“They have disqualified more than 80 percent of SAC parents for not following some rules, then approved others who also broke the rules,” she said. Details of the allegations are included in the SAC’s grievance with the District, she said.

In addition, a second SAC member has submitted a complaint alleging that a District official unduly influenced the SAC vote on Thursday by going out of his way to ensure that two “Mastery supporters” were tracked down in the building so they could cast their ballots.

Steel supporters say it all adds up to a process that’s being manipulated in order to achieve the desired outcome: a vote favoring Mastery.

“We do not trust the charter office, which has done all it can do to make this process as difficult and punishing as possible for parents,” Brooks said.

“We are asking the School District of Philadelphia to review these procedures and come to a quick, timely resolution. We do not want this process dragged on any further.”

Brooks said when the vote was announced that she was "excited that the community came together in support of Steel school" and would reserve further comment until after the grievances are settled and Hite makes his recommendation.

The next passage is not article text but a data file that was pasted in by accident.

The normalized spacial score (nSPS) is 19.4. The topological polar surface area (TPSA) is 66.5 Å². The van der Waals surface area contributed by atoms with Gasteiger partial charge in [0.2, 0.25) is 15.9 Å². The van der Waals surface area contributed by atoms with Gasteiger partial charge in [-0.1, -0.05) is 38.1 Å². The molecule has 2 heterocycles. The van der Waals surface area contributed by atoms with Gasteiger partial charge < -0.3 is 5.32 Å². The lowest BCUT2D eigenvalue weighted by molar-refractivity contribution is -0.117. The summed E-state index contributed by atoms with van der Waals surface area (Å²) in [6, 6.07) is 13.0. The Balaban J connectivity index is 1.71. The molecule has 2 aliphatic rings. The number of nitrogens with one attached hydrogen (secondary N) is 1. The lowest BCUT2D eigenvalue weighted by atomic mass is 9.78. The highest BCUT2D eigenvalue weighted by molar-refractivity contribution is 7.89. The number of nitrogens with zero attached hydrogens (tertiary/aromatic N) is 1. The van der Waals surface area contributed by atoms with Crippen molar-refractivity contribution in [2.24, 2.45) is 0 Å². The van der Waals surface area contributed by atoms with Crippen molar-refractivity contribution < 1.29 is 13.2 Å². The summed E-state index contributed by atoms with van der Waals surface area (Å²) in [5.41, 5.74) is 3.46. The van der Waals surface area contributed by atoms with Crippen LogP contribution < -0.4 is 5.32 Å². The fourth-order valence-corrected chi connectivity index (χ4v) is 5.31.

Although Mastery has not filed any grievances of its own, the charter provider has had its own concerns about the process, mainly about the possible influence of union organizers from the Philadelphia Federation of Teachers.

"We are concerned that adults who are working closely with the PFT are using the Renaissance outreach process to distract parents from the hard facts -- Steel children have not been getting the quality education they deserve," Mastery wrote recently in a statement. "Academically, the Steel school ranks at the bottom compared to other Philadelphia elementary schools. Mastery believes that is simply not good enough for Steel families."

Advocacy around the vote at Steel has been intense in recent weeks. The activist group Parents United for Public Education was another organization involved in the lead-up to the vote at Steel -- supporting parents who favored keeping Steel as a District-run school.

Another group, Concerned Neighbors of Nicetown, called on the District to drop its plans to convert Steel to a charter.

"Enough already," said a statement from the group's president, Charisma Presley. "Now our community can get back to the work at hand which is educating our children and supporting our schools. It is time for us to heal; it is time for every community member to offer time, resources, ideas, and commitment to the future generation of Nicetown."

Two votes, one smoother than the other

When the polls closed Thursday at 7 p.m., the District tweeted, “process was smooth and without issues.”

But of the two separate votes that took place at Steel, one went more smoothly than the other.

The larger of the two votes was one for all parents and guardians, overseen by the League of Women Voters. A second vote was held for School Advisory Council members, overseen by the SAC and the District’s Charter School Office.

Neither vote is formally binding or weighted in any particular way, and both amount to recommendations to the District.